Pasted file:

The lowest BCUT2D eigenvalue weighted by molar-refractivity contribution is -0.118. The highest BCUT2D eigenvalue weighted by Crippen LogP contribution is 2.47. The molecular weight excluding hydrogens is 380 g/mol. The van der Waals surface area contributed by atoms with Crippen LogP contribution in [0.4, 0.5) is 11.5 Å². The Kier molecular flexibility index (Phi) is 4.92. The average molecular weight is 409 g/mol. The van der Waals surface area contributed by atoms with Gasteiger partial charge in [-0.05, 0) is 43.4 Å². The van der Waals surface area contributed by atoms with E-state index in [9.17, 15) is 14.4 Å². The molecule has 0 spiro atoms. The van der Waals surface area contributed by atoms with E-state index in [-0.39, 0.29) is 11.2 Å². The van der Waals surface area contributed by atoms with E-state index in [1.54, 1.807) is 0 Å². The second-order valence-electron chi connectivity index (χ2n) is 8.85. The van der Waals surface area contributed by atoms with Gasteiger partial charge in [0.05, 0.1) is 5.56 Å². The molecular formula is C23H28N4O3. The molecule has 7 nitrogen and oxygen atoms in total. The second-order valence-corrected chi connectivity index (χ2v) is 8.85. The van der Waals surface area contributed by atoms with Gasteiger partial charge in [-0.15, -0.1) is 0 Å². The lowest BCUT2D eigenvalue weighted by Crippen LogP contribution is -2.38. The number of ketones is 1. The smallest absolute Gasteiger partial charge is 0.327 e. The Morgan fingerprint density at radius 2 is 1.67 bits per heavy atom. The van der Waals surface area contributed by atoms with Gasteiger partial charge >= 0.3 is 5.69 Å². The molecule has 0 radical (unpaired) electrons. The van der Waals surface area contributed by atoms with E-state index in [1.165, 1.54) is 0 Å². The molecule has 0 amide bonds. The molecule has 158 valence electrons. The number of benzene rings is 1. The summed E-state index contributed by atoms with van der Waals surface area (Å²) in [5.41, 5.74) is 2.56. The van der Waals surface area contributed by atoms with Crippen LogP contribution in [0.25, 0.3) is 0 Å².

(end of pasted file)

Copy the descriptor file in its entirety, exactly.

The lowest BCUT2D eigenvalue weighted by molar-refractivity contribution is -0.118. The highest BCUT2D eigenvalue weighted by Crippen LogP contribution is 2.47. The molecular weight excluding hydrogens is 380 g/mol. The van der Waals surface area contributed by atoms with Crippen LogP contribution in [0.4, 0.5) is 11.5 Å². The Kier molecular flexibility index (Phi) is 4.92. The average molecular weight is 409 g/mol. The van der Waals surface area contributed by atoms with Gasteiger partial charge in [-0.05, 0) is 43.4 Å². The van der Waals surface area contributed by atoms with E-state index in [9.17, 15) is 14.4 Å². The molecule has 0 spiro atoms. The van der Waals surface area contributed by atoms with E-state index in [-0.39, 0.29) is 11.2 Å². The van der Waals surface area contributed by atoms with E-state index in [1.54, 1.807) is 0 Å². The second-order valence-electron chi connectivity index (χ2n) is 8.85. The van der Waals surface area contributed by atoms with Gasteiger partial charge in [0.05, 0.1) is 5.56 Å². The molecular formula is C23H28N4O3. The molecule has 7 nitrogen and oxygen atoms in total. The second-order valence-corrected chi connectivity index (χ2v) is 8.85. The van der Waals surface area contributed by atoms with Gasteiger partial charge in [-0.15, -0.1) is 0 Å². The lowest BCUT2D eigenvalue weighted by Crippen LogP contribution is -2.38. The number of ketones is 1. The smallest absolute Gasteiger partial charge is 0.327 e. The Morgan fingerprint density at radius 2 is 1.67 bits per heavy atom. The van der Waals surface area contributed by atoms with Gasteiger partial charge >= 0.3 is 5.69 Å². The molecule has 0 radical (unpaired) electrons. The van der Waals surface area contributed by atoms with E-state index in [1.165, 1.54) is 0 Å². The molecule has 0 amide bonds. The molecule has 158 valence electrons. The number of benzene rings is 1. The summed E-state index contributed by atoms with van der Waals surface area (Å²) in [5.41, 5.74) is 2.56. The van der Waals surface area contributed by atoms with Crippen LogP contribution in [0.25, 0.3) is 0 Å².